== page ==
Interscalene block (classic anterior approach) is especially effective for surgery of the shoulder or upper arm because the roots of the brachial plexus are most easily blocked with this technique. Frequently the ulnar nerve and its more peripheral distribution in the hand can be spared, unless one makes a special effort to inject local anesthetic caudad to the site of the initial paresthesia. This block is ideal for reduction of a dislocated shoulder and often can be achieved with as little as 10–15 mL of local anesthetic. This block also can be performed with the arm in almost any position and thus can be useful when brachial plexus block needs to be repeated during a prolonged upper extremity procedure.
Patient Selection. Interscalene block is applicable to nearly all patients because even obese patients usually have identifiable scalene and vertebral body anatomy. However, interscalene block should be avoided in patients with significantly impaired pulmonary function. This point may be moot if one is planning to use a combined regional and general anesthetic technique, which allows intraoperative control of ventilation. Even when a long-acting local anesthetic is chosen for the interscalene technique, usually phrenic nerve, and thus pulmonary function will return to a level that patients can tolerate by the time the average-length surgical procedure is completed.
Pharmacologic Choice. Useful agents for interscalene block are primarily the amino amides. Lidocaine and mepivacaine provide surgical anesthesia for 2–3 hours without epinephrine and for 3–5 hours when epinephrine is added. These drugs can be useful for less complex or outpatient surgical procedures. For more extensive surgical procedures requiring hospital admission, longer-acting agents such as bupivacaine or ropivacaine can be chosen. The more complex surgical procedures on the shoulder often require muscle relaxation; thus bupivacaine concentrations of at least 0.5% are needed. Plain bupivacaine produces surgical anesthesia lasting from 4–6 hours; the addition of epinephrine may prolong this to 8–12 hours. Ropivacaine’s effects are slightly shorter in duration.
Traditional block technique
Anatomy. Surface anatomy of importance to anesthesiologists includes the larynx, sternocleidomastoid muscle, and external jugular vein. Interscalene block is most often performed at the level of the C6 vertebral body, which is at the level of the cricoid cartilage. Thus by projecting a line laterally from the cricoid cartilage, one can identify the level at which one should roll the fingers off the sternocleidomastoid muscle onto the belly of the anterior scalene and then into the interscalene groove. When firm pressure is applied, in most individuals it is possible to feel the transverse process of C6, and in some people it is possible to elicit a paresthesia by deep palpation. The external jugular vein often overlies the interscalene groove at the level of C6, although this should not be relied on ( Fig. 5.1 ).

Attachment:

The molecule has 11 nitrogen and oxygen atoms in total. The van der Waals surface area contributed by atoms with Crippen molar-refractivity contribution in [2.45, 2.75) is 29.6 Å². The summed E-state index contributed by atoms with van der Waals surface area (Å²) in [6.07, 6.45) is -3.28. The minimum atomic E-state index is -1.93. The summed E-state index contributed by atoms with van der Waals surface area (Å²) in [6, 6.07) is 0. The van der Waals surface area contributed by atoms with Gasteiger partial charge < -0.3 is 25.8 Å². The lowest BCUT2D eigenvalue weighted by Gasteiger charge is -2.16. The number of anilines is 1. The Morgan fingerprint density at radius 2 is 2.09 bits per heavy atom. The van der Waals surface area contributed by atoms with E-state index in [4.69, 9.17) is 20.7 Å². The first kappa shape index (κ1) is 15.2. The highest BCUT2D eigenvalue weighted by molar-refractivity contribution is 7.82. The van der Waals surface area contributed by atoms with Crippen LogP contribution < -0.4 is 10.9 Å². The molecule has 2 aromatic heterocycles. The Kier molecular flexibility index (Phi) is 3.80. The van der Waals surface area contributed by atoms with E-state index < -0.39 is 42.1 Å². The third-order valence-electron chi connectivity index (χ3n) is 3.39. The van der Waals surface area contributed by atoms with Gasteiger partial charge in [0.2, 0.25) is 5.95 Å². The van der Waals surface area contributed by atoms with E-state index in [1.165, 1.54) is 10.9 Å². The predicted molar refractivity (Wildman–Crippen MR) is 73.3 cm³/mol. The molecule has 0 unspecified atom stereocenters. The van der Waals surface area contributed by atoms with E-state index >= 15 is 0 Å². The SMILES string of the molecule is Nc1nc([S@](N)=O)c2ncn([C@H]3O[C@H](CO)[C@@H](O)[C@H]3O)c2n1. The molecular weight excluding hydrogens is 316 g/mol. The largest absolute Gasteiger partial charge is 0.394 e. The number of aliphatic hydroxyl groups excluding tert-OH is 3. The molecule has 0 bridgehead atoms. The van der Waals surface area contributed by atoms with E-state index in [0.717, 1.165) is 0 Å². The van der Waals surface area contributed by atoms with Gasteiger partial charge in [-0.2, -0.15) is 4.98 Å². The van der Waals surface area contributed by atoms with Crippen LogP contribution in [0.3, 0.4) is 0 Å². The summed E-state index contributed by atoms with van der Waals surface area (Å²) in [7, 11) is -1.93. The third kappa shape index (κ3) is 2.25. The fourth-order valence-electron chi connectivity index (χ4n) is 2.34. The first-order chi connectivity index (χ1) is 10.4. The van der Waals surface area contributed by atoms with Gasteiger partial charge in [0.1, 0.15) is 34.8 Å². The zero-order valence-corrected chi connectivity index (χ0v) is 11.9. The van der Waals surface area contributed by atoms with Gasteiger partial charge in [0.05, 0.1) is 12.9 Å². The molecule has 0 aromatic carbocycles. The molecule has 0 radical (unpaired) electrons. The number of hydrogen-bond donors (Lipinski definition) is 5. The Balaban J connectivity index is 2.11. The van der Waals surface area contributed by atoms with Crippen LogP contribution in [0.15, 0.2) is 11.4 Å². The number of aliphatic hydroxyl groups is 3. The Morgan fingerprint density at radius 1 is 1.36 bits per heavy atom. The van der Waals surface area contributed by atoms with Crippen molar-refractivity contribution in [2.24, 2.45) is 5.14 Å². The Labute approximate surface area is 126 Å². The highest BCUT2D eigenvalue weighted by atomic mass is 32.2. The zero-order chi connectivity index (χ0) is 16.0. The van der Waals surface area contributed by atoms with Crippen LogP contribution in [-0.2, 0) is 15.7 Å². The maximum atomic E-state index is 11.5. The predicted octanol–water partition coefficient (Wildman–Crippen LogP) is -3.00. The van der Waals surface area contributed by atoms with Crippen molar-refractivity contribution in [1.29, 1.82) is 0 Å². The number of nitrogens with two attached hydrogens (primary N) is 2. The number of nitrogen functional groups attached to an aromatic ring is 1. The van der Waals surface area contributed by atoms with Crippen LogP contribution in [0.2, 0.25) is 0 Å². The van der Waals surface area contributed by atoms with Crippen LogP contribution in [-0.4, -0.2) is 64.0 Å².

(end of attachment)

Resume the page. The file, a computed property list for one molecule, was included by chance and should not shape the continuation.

It is important to visualize what lies under the palpating fingers; again, the key to carrying out successful interscalene block is the identification of the interscalene groove. Fig. 5.2 allows us to look beneath surface anatomy and develop a sense of how closely the lateral border of the anterior scalene muscle deviates from the border of the sternocleidomastoid muscle. This feature should be constantly kept in mind. The anterior scalene muscle and the interscalene groove are oriented at an oblique angle to the long axis of the sternocleidomastoid muscle. Fig. 5.3 removes the anterior scalene and highlights the fact that at the level of C6, the vertebral artery begins its route to the base of the brain by traveling through the root of the transverse process in each of the more cephalad cervical vertebrae.
Position. The patient lies supine with the neck in the neutral position and the head turned slightly opposite the site to be blocked. The anesthesiologist then asks the patient to lift the head off the table to tense the sternocleidomastoid muscle and allow identification of its lateral border. The fingers then roll onto the belly of the anterior scalene and subsequently into the interscalene groove. This maneuver should be carried out in the horizontal plane through the cricoid cartilage—thus at the level of C6. To roll the fingers effectively the operator should stand at the patient’s side ( Fig. 5.4 ).
Needle Puncture. When the interscalene groove has been identified and the operator’s fingers are firmly pressing in it, the needle is inserted, as shown in Fig. 5.5 , in a slightly caudal and slightly posterior direction. As a further directional help, if the needle for this block is imagined to be long and inserted deeply enough, it would exit the neck posteriorly in approximately the midline at the level of the C7 or T1 spinous process. If a paresthesia or motor response is not elicited on insertion, the needle is “walked” while maintaining the same needle angulation as shown in Fig. 5.4 in a plane joining the cricoid cartilage to the C6 transverse process. Because the brachial plexus traverses the neck at virtually a right angle to this plane, a paresthesia or motor response is almost guaranteed if small enough steps of needle reinsertion are carried out. When undertaking the block for shoulder surgery, this is probably the one brachial plexus block in which a large volume of local anesthetic coupled with a single needle position allows effective anesthesia. For shoulder surgery 25–35 mL of lidocaine, mepivacaine, bupivacaine, or ropivacaine can be used. If the interscalene block is being carried out for forearm or hand surgery, a second, more caudal needle position is desirable, in which 10–15 mL of additional local anesthetic is injected to allow spread along more caudal roots.